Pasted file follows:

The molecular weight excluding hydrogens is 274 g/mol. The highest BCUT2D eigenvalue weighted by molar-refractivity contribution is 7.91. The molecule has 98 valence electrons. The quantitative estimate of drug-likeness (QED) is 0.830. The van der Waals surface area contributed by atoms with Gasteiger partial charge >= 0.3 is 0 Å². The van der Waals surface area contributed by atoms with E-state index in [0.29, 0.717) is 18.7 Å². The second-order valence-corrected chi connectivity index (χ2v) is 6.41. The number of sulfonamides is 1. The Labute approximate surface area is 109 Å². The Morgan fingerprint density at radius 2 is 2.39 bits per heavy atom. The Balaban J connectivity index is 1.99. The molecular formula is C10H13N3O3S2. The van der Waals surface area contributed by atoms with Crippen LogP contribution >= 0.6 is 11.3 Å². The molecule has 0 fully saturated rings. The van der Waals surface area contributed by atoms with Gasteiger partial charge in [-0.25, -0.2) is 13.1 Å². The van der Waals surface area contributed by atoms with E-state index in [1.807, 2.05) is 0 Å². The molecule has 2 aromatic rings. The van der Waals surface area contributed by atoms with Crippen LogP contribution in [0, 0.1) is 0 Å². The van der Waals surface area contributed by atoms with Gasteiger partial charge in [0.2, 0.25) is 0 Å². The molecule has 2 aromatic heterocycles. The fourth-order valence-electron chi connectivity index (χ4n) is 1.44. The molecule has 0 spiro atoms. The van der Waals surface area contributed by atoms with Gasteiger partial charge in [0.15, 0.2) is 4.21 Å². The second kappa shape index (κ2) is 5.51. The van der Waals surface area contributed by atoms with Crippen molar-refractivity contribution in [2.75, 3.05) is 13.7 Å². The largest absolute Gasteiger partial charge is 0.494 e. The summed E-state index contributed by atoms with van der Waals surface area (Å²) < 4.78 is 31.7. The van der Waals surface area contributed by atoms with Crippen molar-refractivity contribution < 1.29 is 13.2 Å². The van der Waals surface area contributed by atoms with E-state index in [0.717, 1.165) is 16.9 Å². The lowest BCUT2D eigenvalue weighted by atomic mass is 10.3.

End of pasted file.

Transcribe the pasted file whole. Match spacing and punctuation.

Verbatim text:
The molecular weight excluding hydrogens is 274 g/mol. The highest BCUT2D eigenvalue weighted by molar-refractivity contribution is 7.91. The molecule has 98 valence electrons. The quantitative estimate of drug-likeness (QED) is 0.830. The van der Waals surface area contributed by atoms with Gasteiger partial charge >= 0.3 is 0 Å². The van der Waals surface area contributed by atoms with E-state index in [0.29, 0.717) is 18.7 Å². The second-order valence-corrected chi connectivity index (χ2v) is 6.41. The number of sulfonamides is 1. The Labute approximate surface area is 109 Å². The Morgan fingerprint density at radius 2 is 2.39 bits per heavy atom. The Balaban J connectivity index is 1.99. The molecular formula is C10H13N3O3S2. The van der Waals surface area contributed by atoms with Crippen LogP contribution >= 0.6 is 11.3 Å². The molecule has 0 fully saturated rings. The van der Waals surface area contributed by atoms with Gasteiger partial charge in [-0.25, -0.2) is 13.1 Å². The van der Waals surface area contributed by atoms with E-state index in [1.807, 2.05) is 0 Å². The molecule has 2 aromatic rings. The van der Waals surface area contributed by atoms with Crippen LogP contribution in [0, 0.1) is 0 Å². The van der Waals surface area contributed by atoms with Gasteiger partial charge in [0.2, 0.25) is 0 Å². The molecule has 2 aromatic heterocycles. The fourth-order valence-electron chi connectivity index (χ4n) is 1.44. The molecule has 0 spiro atoms. The van der Waals surface area contributed by atoms with Gasteiger partial charge in [0.15, 0.2) is 4.21 Å². The second kappa shape index (κ2) is 5.51. The van der Waals surface area contributed by atoms with Crippen molar-refractivity contribution in [2.75, 3.05) is 13.7 Å². The largest absolute Gasteiger partial charge is 0.494 e. The summed E-state index contributed by atoms with van der Waals surface area (Å²) < 4.78 is 31.7. The van der Waals surface area contributed by atoms with Crippen molar-refractivity contribution < 1.29 is 13.2 Å². The van der Waals surface area contributed by atoms with E-state index in [0.717, 1.165) is 16.9 Å². The lowest BCUT2D eigenvalue weighted by atomic mass is 10.3.